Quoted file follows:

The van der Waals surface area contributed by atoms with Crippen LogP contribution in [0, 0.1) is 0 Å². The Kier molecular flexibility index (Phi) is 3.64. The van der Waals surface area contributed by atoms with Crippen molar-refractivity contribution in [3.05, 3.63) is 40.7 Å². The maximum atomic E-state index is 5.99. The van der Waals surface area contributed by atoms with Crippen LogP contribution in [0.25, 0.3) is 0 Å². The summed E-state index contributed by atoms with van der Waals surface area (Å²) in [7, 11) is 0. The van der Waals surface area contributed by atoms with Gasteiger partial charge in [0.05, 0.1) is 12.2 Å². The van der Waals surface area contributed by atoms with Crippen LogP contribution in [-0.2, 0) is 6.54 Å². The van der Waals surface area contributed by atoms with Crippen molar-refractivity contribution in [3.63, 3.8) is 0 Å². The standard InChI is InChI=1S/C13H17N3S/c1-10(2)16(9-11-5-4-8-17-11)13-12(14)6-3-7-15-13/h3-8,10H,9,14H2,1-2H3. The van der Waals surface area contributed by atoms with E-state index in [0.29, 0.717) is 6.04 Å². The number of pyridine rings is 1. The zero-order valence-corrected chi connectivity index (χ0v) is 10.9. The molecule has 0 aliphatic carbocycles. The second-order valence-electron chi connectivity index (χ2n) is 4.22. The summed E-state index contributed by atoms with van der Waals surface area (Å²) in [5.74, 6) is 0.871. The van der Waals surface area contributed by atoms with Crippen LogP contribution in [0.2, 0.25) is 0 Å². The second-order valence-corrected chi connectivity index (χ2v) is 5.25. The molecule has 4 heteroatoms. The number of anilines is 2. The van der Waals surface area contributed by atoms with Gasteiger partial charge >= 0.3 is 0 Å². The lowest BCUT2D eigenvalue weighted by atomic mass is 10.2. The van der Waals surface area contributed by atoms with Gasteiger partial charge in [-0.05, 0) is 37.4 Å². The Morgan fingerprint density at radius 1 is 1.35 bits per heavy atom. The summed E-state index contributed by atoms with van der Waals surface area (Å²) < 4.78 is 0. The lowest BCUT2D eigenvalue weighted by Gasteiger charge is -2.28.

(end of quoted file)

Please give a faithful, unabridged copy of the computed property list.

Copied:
The van der Waals surface area contributed by atoms with Crippen LogP contribution in [0, 0.1) is 0 Å². The Kier molecular flexibility index (Phi) is 3.64. The van der Waals surface area contributed by atoms with Crippen molar-refractivity contribution in [3.05, 3.63) is 40.7 Å². The maximum atomic E-state index is 5.99. The van der Waals surface area contributed by atoms with Crippen LogP contribution in [0.25, 0.3) is 0 Å². The summed E-state index contributed by atoms with van der Waals surface area (Å²) in [7, 11) is 0. The van der Waals surface area contributed by atoms with Gasteiger partial charge in [0.05, 0.1) is 12.2 Å². The van der Waals surface area contributed by atoms with Crippen LogP contribution in [-0.2, 0) is 6.54 Å². The van der Waals surface area contributed by atoms with Crippen molar-refractivity contribution in [3.63, 3.8) is 0 Å². The standard InChI is InChI=1S/C13H17N3S/c1-10(2)16(9-11-5-4-8-17-11)13-12(14)6-3-7-15-13/h3-8,10H,9,14H2,1-2H3. The van der Waals surface area contributed by atoms with E-state index in [0.29, 0.717) is 6.04 Å². The number of pyridine rings is 1. The zero-order valence-corrected chi connectivity index (χ0v) is 10.9. The molecule has 0 aliphatic carbocycles. The second-order valence-electron chi connectivity index (χ2n) is 4.22. The summed E-state index contributed by atoms with van der Waals surface area (Å²) in [5.74, 6) is 0.871. The van der Waals surface area contributed by atoms with Crippen LogP contribution in [0.2, 0.25) is 0 Å². The second-order valence-corrected chi connectivity index (χ2v) is 5.25. The molecule has 4 heteroatoms. The number of anilines is 2. The van der Waals surface area contributed by atoms with Gasteiger partial charge >= 0.3 is 0 Å². The lowest BCUT2D eigenvalue weighted by atomic mass is 10.2. The van der Waals surface area contributed by atoms with Gasteiger partial charge in [-0.05, 0) is 37.4 Å². The Morgan fingerprint density at radius 1 is 1.35 bits per heavy atom. The summed E-state index contributed by atoms with van der Waals surface area (Å²) < 4.78 is 0. The lowest BCUT2D eigenvalue weighted by Gasteiger charge is -2.28.